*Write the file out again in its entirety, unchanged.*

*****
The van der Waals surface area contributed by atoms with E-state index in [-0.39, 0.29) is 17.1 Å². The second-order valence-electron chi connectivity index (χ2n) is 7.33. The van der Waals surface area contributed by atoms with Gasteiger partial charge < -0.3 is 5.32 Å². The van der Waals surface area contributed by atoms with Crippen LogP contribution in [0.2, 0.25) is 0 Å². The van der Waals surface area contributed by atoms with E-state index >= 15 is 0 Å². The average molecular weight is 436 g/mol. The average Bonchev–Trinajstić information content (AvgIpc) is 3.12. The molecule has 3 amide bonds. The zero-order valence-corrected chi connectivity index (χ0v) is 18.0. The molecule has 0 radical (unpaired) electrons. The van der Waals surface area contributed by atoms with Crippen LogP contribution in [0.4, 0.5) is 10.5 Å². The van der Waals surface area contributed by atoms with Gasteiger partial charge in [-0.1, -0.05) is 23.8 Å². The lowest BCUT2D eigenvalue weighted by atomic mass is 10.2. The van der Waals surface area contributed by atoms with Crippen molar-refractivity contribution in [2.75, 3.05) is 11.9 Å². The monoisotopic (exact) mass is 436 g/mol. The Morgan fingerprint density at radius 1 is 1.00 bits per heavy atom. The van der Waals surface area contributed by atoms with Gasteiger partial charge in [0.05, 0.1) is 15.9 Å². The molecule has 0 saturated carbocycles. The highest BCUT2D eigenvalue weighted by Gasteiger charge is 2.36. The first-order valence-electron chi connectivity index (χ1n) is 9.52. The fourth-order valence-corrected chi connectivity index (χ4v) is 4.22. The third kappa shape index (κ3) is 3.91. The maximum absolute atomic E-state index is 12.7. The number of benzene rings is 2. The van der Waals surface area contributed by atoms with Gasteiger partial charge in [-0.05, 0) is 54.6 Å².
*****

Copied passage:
The van der Waals surface area contributed by atoms with E-state index in [-0.39, 0.29) is 17.1 Å². The second-order valence-electron chi connectivity index (χ2n) is 7.33. The van der Waals surface area contributed by atoms with Gasteiger partial charge < -0.3 is 5.32 Å². The van der Waals surface area contributed by atoms with Crippen LogP contribution in [0.2, 0.25) is 0 Å². The van der Waals surface area contributed by atoms with E-state index >= 15 is 0 Å². The average molecular weight is 436 g/mol. The average Bonchev–Trinajstić information content (AvgIpc) is 3.12. The molecule has 3 amide bonds. The zero-order valence-corrected chi connectivity index (χ0v) is 18.0. The molecule has 0 radical (unpaired) electrons. The van der Waals surface area contributed by atoms with Crippen LogP contribution in [0.4, 0.5) is 10.5 Å². The van der Waals surface area contributed by atoms with Gasteiger partial charge in [-0.1, -0.05) is 23.8 Å². The lowest BCUT2D eigenvalue weighted by atomic mass is 10.2. The van der Waals surface area contributed by atoms with Crippen molar-refractivity contribution in [2.75, 3.05) is 11.9 Å². The monoisotopic (exact) mass is 436 g/mol. The Morgan fingerprint density at radius 1 is 1.00 bits per heavy atom. The van der Waals surface area contributed by atoms with Gasteiger partial charge in [0.05, 0.1) is 15.9 Å². The molecule has 0 saturated carbocycles. The highest BCUT2D eigenvalue weighted by Gasteiger charge is 2.36. The first-order valence-electron chi connectivity index (χ1n) is 9.52. The fourth-order valence-corrected chi connectivity index (χ4v) is 4.22. The third kappa shape index (κ3) is 3.91. The maximum absolute atomic E-state index is 12.7. The number of benzene rings is 2. The van der Waals surface area contributed by atoms with Gasteiger partial charge in [-0.05, 0) is 54.6 Å².